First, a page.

Several members of the House Financial Services Committee, including Chairwoman Maxine Waters, sent letters to the nation’s largest mortgage servicers, requesting information on their communication about relief to borrowers with federally-backed mortgages under the CARES Act.
“Millions of homeowners will rely on the relief included in the CARES Act as they struggle to make timely mortgage payments in the coming months,” the lawmakers wrote. “As one of the largest servicers of federally-backed mortgages, it is critical that you communicate consistent and accurate information regarding the options available to borrowers who are unable to make their mortgage payments due to financial hardship that is directly or indirectly related to the pandemic. Similarly, borrowers seeking assistance must be able to contact a customer service representative without excessive wait times or other delays.”
Congressman Gregory Meeks (D-New York), Chair of the Subcommittee on Consumer Protection and Financial Institutions; Congressman Wm. Lacy Clay (D-Missouri), Chair of the Subcommittee on Housing, Community Development, and Insurance; and Congressman Al Green (D-Texas), Chair of the Subcommittee on Oversight and Investigations, were included in the letter.
The Committee sent letters to the following banks:
- Bank of America Corporation
- JPMorgan Chase & Co.
- Lakeview Loan Servicing, LLC
- LoanCare LLC
- Mr. Cooper Group, Inc.
- New Rez, LLC
- PennyMac Financial Services, Inc.
- Quicken Loans
- Truist Financial Corporation
- U.S. Bancorp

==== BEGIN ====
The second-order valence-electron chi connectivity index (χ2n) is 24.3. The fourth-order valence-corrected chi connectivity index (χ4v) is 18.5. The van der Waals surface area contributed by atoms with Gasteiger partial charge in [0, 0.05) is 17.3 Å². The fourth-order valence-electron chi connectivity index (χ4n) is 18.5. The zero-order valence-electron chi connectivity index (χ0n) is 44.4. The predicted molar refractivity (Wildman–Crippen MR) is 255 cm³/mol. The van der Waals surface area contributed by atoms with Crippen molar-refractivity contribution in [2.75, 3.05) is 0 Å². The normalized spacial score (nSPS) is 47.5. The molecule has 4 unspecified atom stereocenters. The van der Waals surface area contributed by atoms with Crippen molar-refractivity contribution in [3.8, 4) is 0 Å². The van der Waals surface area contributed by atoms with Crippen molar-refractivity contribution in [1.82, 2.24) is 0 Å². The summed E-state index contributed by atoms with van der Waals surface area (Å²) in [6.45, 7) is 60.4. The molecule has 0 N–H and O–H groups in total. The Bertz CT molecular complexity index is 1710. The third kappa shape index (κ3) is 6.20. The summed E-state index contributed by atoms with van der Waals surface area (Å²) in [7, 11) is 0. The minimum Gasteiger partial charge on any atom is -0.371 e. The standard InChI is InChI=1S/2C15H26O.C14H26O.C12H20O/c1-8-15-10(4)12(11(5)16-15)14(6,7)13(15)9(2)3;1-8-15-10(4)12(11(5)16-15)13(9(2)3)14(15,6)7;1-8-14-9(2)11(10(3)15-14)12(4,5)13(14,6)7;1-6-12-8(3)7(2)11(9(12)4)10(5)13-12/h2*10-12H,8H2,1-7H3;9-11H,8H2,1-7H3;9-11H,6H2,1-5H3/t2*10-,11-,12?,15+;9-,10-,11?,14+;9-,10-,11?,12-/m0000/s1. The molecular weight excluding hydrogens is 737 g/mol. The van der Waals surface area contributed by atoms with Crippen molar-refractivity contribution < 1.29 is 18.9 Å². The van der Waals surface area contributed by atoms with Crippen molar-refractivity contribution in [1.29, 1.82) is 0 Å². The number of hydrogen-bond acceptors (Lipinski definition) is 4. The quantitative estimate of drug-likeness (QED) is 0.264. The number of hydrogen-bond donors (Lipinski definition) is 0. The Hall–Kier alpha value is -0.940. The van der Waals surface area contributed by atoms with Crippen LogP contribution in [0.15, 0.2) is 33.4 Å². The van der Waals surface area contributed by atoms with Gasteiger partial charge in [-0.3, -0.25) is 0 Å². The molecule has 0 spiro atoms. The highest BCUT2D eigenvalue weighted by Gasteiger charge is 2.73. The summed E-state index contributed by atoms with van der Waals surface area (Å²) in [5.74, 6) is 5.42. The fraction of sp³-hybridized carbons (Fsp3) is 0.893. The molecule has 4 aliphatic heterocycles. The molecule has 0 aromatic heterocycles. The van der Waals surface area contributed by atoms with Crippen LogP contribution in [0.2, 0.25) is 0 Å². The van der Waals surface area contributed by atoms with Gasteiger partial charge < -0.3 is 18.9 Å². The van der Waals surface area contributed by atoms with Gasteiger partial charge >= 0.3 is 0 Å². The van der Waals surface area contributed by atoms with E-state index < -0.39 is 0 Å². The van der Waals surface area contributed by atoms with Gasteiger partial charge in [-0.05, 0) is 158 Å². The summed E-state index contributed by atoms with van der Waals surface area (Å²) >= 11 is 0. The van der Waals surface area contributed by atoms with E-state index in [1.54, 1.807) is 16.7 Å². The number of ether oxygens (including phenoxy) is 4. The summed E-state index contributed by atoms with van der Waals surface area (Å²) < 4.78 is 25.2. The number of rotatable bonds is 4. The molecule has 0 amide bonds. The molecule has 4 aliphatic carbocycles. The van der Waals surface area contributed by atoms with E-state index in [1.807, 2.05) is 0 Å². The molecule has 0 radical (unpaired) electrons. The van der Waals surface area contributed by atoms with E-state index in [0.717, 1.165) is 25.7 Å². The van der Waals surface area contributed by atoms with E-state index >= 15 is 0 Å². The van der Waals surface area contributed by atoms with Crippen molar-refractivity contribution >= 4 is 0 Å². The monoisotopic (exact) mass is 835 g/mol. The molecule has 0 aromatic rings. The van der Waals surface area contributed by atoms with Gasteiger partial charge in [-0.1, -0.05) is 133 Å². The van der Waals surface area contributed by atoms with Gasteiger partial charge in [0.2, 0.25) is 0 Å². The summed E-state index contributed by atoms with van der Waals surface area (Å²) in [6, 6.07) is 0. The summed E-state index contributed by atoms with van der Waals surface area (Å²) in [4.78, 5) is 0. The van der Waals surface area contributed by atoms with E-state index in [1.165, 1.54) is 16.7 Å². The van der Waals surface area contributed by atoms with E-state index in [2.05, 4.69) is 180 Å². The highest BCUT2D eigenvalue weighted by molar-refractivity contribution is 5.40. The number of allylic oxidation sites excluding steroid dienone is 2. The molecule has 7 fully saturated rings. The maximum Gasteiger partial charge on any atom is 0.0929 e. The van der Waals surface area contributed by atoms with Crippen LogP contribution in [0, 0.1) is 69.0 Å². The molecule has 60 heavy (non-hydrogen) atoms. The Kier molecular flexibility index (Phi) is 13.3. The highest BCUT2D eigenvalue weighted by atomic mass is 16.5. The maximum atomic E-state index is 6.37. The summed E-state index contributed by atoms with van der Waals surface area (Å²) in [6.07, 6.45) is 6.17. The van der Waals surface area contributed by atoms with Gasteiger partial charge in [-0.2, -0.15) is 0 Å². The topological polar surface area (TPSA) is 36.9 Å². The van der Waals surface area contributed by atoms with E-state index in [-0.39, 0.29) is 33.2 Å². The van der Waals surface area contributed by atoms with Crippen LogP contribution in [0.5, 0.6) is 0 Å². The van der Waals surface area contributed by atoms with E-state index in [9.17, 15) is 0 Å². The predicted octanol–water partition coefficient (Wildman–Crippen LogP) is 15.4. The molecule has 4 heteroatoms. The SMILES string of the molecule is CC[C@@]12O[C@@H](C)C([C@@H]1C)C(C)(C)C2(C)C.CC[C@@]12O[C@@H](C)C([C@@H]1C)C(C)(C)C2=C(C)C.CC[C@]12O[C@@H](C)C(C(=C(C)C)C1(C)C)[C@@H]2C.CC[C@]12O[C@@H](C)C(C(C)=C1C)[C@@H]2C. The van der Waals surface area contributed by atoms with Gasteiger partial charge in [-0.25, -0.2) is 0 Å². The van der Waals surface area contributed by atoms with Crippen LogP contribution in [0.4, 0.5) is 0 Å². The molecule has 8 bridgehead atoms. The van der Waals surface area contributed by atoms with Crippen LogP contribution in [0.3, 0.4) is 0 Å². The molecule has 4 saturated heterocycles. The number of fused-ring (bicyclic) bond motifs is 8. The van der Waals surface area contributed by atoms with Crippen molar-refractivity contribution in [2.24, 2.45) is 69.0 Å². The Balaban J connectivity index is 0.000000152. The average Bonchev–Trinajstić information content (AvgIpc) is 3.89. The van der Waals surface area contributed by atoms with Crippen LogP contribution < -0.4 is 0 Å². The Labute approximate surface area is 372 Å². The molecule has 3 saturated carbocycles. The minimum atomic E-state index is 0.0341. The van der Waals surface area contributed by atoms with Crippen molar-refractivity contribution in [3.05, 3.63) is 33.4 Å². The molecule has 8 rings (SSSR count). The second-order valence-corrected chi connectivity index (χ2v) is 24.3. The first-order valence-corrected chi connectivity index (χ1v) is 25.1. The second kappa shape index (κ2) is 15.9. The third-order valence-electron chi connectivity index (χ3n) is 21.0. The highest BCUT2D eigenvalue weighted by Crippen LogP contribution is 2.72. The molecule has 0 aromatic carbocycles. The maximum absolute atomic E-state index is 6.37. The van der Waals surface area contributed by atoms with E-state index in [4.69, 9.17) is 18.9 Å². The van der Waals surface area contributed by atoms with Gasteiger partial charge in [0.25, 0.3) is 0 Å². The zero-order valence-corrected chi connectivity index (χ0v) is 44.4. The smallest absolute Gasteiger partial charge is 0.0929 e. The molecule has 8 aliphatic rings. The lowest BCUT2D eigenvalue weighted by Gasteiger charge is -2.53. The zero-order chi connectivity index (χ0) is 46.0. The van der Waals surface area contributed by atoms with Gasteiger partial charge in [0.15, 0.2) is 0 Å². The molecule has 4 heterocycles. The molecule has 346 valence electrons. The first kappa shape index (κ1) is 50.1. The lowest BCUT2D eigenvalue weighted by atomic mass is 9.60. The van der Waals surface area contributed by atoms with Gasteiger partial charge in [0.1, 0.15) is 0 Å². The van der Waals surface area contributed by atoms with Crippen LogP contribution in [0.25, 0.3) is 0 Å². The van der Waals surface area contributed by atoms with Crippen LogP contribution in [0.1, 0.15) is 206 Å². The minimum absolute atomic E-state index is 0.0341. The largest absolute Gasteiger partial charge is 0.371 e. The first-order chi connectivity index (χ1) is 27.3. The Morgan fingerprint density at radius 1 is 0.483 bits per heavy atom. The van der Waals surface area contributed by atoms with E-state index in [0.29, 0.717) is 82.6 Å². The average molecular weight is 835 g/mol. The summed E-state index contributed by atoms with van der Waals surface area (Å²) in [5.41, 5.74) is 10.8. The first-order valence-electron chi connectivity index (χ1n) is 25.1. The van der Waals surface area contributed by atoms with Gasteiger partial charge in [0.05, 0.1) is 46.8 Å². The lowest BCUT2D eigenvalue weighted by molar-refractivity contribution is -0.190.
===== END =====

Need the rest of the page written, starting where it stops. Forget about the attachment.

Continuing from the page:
- Wells Fargo & Company
Efforts by MReport to obtain comments by several of these banks by press were not returned.
The Committee requested additional items from the indicated banks, including all policies and procedures effective as of or since March 27, 2020, related to accepting and processing requests for forbearance; applicable standards and requirements for approving forbearance requests; and initiating and continuing foreclosure proceedings. The Committee also requested training materials, instructions, and call scripts provided to customer service employees since March 27. The Committee also requested screenshots of all information provided on their websites, including an online platform to make mortgage payments.
Addressing the needs of pandemic-impacted homeowners has been a primary focus for the industry over the past two months. Government agencies such as Ginnie Mae, HUD, and FHFA have announced updated guidance or programs designed to address best practices and potential servicer shortfalls during this period.
The U.S. Congress passed the CARES Act to provide borrowers with federally backed mortgage protection, including a 60-day moratorium on foreclosures, which is set to expire on May 17.
However, one early concern that remains is liquidity as mortgage servicers are required to continue making payments on mortgage-backed securities to investors, despite a loss of revenue on the front end as more homeowners enter into forbearance plans as a result of COVID-19 economic impacts such as lost jobs or other financial struggles.
Addressing the mortgage servicing industry’s ongoing response to the COVID-19 pandemic, Ed Delgado, President and CEO of Five Star Global, said, “U.S. financial institutions reacted swiftly and responsibly to decrease the number of homes that could enter foreclosure and help the millions of Americans whose livelihoods are at stake.”
Delgado added, “The pettiness of politics is a corrosive agent, eroding confidence in the mortgage industry. At a time when we look to our business and political leaders for support, the inference that mortgage banks failed to respond in a timely and proper manner to the national health crisis is both reckless and irresponsible.”
More than 26 million Americans have filed unemployment claims over the past five weeks.